GB (1) GB2091094B (en)
MX (1) MX153465A (en)

Cited By (11)

* Cited by examiner, † Cited by third party
Publication number Priority date Publication date Assignee Title
US4709906A (en) * 1986-10-14 1987-12-01 Mizelle Ned W Furniture seat supports and spring assemblies
US6499806B2 (en) * 1999-12-27 2002-12-31 Araco Kabushiki Kaisha Attachment structure of spring unit
US6616204B1 (en) * 1999-05-24 2003-09-09 Illinois Tool Works Inc. Adjustable mounting plate
US20040160113A1 (en) * 2003-02-19 2004-08-19 Dr. Ing. H.C.F. Porsche Aktiengesellschaft Vehicle seat for a motor vehicle
US20090152931A1 (en) * 2007-12-14 2009-06-18 Toyota Boshoku Kabushiki Kaisha Cushion spring retaining structure
US20100133732A1 (en) * 2008-11-28 2010-06-03 Toyota Boshoku Kabushiki Kaisha Shock absorber for vehicle seat
US20140183916A1 (en) * 2012-12-31 2014-07-03 Ts Tech Co., Ltd. Vehicle seat
US20150239380A1 (en) * 2012-09-26 2015-08-27 Ts Tech Co., Ltd. Vehicle seat
US20160137113A1 (en) * 2014-11-13 2016-05-19 Toyota Jidosha Kabushiki Kaisha Vehicle seat
US10029594B2 (en) * 2016-10-13 2018-07-24 Ford Global Technologies, Llc Seat suspension with maximized downward deflection feature
US10099585B2 (en) * 2016-04-28 2018-10-16 Toyota Boshoku Kabushiki Kaisha Vehicle seat

Families Citing this family (1)

* Cited by examiner, † Cited by third party
Publication number Priority date Publication date Assignee Title
CH652290A5 (en) * 1983-06-10 1985-11-15 Youngflex Sa Seat.

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US969963A (en) * 1910-01-17 1910-09-13 Georg Laa Elastic support for upholstered furniture.
US2637046A (en) * 1953-05-05 Sound insulating strip member for
US3165308A (en) * 1963-06-11 1965-01-12 Alan E Rathbun Spring seat suspension
US3353869A (en) * 1965-08-12 1967-11-21 Eaton Yale & Towne Load supporting structures
US3876144A (en) * 1972-09-22 1975-04-08 Comalco Products Pty Limited Solvent cleaning of spray nozzles

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Publication number Priority date Publication date Assignee Title
GB894985A (en) * 1900-01-01
US2655204A (en) * 1949-04-25 1953-10-13 Murray Corp Spring cushion having the load supporting portion reinforced by fabric
US3848926A (en) * 1972-03-03 1974-11-19 Nhk Spring Co Ltd Occupant seat
NL7210634A (en) * 1972-08-03 1974-02-05
IT1070271B (en) * 1976-10-21 1985-03-29 Brandoli Luigi Ystem of springing diffezenziati..specilamente loads for vehicle seats

Patent Citations (5)

* Cited by examiner, † Cited by third party
Publication number Priority date Publication date Assignee Title
US2637046A (en) * 1953-05-05 Sound insulating strip member for
US969963A (en) * 1910-01-17 1910-09-13 Georg Laa Elastic support for upholstered furniture.
US3165308A (en) * 1963-06-11 1965-01-12 Alan E Rathbun Spring seat suspension
US3353869A (en) * 1965-08-12 1967-11-21 Eaton Yale & Towne Load supporting structures
US3876144A (en) * 1972-09-22 1975-04-08 Comalco Products Pty Limited Solvent cleaning of spray nozzles

Cited By (17)

* Cited by examiner, † Cited by third party
Publication number Priority date Publication date Assignee Title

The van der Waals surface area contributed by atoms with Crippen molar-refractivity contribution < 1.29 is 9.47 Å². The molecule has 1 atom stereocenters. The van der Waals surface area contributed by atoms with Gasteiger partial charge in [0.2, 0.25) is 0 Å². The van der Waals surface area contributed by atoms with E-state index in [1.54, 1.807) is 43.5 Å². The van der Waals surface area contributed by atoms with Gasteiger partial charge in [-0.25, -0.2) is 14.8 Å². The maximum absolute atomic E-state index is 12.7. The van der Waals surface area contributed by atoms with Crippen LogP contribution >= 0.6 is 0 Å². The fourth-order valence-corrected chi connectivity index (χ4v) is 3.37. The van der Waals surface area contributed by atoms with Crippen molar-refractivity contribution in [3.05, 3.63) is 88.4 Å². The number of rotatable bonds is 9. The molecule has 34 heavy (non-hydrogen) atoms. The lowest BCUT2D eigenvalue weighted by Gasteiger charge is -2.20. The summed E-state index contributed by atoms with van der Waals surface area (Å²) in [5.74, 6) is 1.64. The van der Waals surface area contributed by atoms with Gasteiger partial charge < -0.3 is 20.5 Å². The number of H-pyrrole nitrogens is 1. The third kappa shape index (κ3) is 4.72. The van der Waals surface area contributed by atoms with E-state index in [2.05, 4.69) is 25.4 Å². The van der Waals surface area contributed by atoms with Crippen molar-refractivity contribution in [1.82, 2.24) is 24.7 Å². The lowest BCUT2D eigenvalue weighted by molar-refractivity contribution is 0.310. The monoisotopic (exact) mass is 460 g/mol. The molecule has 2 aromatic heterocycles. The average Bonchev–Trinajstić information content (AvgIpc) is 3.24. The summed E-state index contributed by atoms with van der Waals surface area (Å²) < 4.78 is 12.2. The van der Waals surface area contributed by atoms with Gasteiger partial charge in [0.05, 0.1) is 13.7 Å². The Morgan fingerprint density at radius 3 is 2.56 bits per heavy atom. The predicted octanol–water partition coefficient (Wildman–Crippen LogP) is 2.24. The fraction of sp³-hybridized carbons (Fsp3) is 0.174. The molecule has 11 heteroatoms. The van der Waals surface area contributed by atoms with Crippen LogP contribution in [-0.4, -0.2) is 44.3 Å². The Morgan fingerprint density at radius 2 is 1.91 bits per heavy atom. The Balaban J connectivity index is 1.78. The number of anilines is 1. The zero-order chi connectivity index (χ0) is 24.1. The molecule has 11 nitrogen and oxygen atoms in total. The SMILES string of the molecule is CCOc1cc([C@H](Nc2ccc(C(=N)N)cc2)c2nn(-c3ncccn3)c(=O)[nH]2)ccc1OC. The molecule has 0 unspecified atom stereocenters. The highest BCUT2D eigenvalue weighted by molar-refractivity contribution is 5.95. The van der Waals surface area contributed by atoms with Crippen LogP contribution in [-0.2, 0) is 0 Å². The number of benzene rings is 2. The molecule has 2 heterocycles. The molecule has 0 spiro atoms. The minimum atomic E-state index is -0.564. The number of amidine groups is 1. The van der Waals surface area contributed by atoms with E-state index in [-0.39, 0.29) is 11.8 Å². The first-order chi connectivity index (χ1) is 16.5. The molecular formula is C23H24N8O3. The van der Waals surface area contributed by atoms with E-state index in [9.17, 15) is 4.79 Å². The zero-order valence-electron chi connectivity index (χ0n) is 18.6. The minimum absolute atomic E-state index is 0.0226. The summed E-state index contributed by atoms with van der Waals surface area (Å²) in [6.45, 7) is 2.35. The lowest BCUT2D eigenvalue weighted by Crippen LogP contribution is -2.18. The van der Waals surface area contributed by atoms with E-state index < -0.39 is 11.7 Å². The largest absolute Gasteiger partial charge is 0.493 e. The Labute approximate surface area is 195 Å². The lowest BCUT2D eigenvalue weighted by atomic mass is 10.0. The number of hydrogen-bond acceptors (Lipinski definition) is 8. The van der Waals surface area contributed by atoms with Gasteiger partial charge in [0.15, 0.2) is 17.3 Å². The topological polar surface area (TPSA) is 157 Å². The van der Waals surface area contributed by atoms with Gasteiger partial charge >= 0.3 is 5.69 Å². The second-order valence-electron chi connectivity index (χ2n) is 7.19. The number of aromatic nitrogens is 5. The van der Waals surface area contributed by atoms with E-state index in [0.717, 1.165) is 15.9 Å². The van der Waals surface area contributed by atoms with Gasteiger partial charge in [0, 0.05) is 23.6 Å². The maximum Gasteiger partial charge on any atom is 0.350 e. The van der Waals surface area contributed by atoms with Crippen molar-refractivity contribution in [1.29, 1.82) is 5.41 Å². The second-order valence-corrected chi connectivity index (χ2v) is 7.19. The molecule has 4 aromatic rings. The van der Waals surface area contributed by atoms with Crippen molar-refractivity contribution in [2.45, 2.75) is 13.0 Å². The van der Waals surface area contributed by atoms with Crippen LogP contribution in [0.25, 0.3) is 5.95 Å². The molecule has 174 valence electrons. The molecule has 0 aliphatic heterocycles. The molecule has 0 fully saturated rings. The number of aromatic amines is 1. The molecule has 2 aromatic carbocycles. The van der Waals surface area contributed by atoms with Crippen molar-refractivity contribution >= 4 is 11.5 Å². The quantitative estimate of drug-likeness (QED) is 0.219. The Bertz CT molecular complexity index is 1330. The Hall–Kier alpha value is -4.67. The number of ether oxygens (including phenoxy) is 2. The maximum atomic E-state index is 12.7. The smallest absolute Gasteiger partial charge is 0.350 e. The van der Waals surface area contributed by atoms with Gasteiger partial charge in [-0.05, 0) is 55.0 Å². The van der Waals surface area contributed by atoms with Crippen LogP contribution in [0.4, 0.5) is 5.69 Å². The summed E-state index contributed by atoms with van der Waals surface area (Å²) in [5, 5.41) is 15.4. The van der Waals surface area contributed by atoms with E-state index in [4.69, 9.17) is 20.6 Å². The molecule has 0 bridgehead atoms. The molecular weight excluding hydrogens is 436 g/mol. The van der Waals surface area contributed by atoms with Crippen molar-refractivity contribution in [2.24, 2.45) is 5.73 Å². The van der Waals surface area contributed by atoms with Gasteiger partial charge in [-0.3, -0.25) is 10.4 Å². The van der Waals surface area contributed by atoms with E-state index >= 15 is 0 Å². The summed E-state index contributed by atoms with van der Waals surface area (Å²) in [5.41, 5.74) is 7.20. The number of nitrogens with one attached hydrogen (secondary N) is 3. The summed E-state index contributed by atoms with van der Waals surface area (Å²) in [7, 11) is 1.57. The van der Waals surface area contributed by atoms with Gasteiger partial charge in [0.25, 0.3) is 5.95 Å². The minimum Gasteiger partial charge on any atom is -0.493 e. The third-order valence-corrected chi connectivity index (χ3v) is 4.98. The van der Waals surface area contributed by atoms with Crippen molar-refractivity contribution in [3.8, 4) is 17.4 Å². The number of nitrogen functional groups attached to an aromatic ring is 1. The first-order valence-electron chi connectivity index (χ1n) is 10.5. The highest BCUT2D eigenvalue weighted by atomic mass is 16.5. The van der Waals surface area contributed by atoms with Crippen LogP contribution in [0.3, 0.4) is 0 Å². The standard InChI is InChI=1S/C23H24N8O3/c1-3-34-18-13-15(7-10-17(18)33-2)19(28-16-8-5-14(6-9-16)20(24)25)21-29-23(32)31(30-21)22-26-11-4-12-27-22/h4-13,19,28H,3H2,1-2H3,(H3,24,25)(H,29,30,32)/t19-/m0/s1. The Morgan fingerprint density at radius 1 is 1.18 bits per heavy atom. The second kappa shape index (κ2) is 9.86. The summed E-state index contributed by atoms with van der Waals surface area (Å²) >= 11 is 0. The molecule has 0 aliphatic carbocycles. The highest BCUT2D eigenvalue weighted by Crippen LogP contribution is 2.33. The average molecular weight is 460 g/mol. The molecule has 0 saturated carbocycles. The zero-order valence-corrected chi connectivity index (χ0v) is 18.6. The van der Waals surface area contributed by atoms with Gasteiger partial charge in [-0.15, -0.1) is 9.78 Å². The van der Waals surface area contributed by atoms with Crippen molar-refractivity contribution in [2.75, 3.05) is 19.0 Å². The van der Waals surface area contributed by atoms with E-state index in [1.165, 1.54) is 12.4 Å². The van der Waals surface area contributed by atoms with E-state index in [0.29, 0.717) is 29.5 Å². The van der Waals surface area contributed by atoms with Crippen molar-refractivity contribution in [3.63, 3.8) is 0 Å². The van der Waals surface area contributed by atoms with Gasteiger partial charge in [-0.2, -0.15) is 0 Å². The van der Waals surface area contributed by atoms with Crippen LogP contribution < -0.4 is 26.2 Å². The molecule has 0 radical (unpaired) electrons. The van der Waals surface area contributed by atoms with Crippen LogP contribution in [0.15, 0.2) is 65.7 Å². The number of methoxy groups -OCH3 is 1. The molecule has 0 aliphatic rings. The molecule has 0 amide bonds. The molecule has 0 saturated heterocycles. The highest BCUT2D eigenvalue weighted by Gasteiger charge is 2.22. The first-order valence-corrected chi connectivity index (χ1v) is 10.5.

US4709906A (en) * 1986-10-14 1987-12-01 Mizelle Ned W Furniture seat supports and spring assemblies
US6616204B1 (en) * 1999-05-24 2003-09-09 Illinois Tool Works Inc. Adjustable mounting plate
US6499806B2 (en) * 1999-12-27 2002-12-31 Araco Kabushiki Kaisha Attachment structure of spring unit
US20040160113A1 (en) * 2003-02-19 2004-08-19 Dr. Ing. H.C.F. Porsche Aktiengesellschaft Vehicle seat for a motor vehicle
US7036864B2 (en) * 2003-02-19 2006-05-02 Dr. Ing. H.C.F. Porsche Aktiengesellschaft Vehicle seat for a motor vehicle
US20090152931A1 (en) * 2007-12-14 2009-06-18 Toyota Boshoku Kabushiki Kaisha Cushion spring retaining structure
US7794021B2 (en) * 2007-12-14 2010-09-14 Toyota Boshoku Kabushiki Kaisha Cushion spring retaining structure
US20100133732A1 (en) * 2008-11-28 2010-06-03 Toyota Boshoku Kabushiki Kaisha Shock absorber for vehicle seat
US8662483B2 (en) * 2008-11-28 2014-03-04 Toyota Boshoku Kabushiki Kaisha Shock absorber for vehicle seat
US20150239380A1 (en) * 2012-09-26 2015-08-27 Ts Tech Co., Ltd. Vehicle seat
US9446696B2 (en) * 2012-09-26 2016-09-20 Ts Tech Co., Ltd. Vehicle seat
US20140183916A1 (en) * 2012-12-31 2014-07-03 Ts Tech Co., Ltd. Vehicle seat
US9050914B2 (en) * 2012-12-31 2015-06-09 Ts Tech Co., Ltd. Vehicle seat
US20160137113A1 (en) * 2014-11-13 2016-05-19 Toyota Jidosha Kabushiki Kaisha Vehicle seat
US10363849B2 (en) * 2014-11-13 2019-07-30 Toyota Jidosha Kabushiki Kaisha Vehicle seat
US10099585B2 (en) * 2016-04-28 2018-10-16 Toyota Boshoku Kabushiki Kaisha Vehicle seat
US10029594B2 (en) * 2016-10-13 2018-07-24 Ford Global Technologies, Llc Seat suspension with maximized downward deflection feature

Also Published As

Publication number Publication date
CA1161576A1 (en)
GB2091094B (en) 1985-03-27
DE3147491A1 (en) 1982-09-02
GB2091094A (en) 1982-07-28
MX153465A (en) 1986-10-21
DE3147491C2 (en) 1985-01-10
FR2495454A1 (en) 1982-06-11
FR2495454B1 (en) 1985-11-08
CA1161576A (en) 1984-01-31

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Owner name: LEAR SIEGLER, INC., 13975 FARMINGTON RD., LIVONIA

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Effective date: 19811105

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Owner name: LEAR SIEGLER SEATING CORP.,

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Effective date: 19871130